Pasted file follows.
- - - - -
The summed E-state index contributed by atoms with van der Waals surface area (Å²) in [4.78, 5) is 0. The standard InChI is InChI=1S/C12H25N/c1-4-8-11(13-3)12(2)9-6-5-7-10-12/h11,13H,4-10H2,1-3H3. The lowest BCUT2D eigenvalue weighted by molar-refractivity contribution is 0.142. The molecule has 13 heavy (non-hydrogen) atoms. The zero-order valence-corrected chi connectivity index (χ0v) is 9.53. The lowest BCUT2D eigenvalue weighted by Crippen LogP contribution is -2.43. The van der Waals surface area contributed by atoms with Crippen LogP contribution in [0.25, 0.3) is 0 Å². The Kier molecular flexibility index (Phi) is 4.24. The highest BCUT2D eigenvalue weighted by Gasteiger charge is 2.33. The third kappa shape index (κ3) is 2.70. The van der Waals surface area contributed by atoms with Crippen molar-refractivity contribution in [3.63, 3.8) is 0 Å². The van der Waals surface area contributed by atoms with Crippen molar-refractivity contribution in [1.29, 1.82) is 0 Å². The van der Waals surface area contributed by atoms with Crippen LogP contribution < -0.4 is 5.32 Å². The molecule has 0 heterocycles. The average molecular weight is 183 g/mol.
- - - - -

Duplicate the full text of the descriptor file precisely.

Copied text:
The summed E-state index contributed by atoms with van der Waals surface area (Å²) in [4.78, 5) is 0. The standard InChI is InChI=1S/C12H25N/c1-4-8-11(13-3)12(2)9-6-5-7-10-12/h11,13H,4-10H2,1-3H3. The lowest BCUT2D eigenvalue weighted by molar-refractivity contribution is 0.142. The molecule has 13 heavy (non-hydrogen) atoms. The zero-order valence-corrected chi connectivity index (χ0v) is 9.53. The lowest BCUT2D eigenvalue weighted by Crippen LogP contribution is -2.43. The van der Waals surface area contributed by atoms with Crippen LogP contribution in [0.25, 0.3) is 0 Å². The Kier molecular flexibility index (Phi) is 4.24. The highest BCUT2D eigenvalue weighted by Gasteiger charge is 2.33. The third kappa shape index (κ3) is 2.70. The van der Waals surface area contributed by atoms with Crippen molar-refractivity contribution in [3.63, 3.8) is 0 Å². The van der Waals surface area contributed by atoms with Crippen molar-refractivity contribution in [1.29, 1.82) is 0 Å². The van der Waals surface area contributed by atoms with Crippen LogP contribution < -0.4 is 5.32 Å². The molecule has 0 heterocycles. The average molecular weight is 183 g/mol.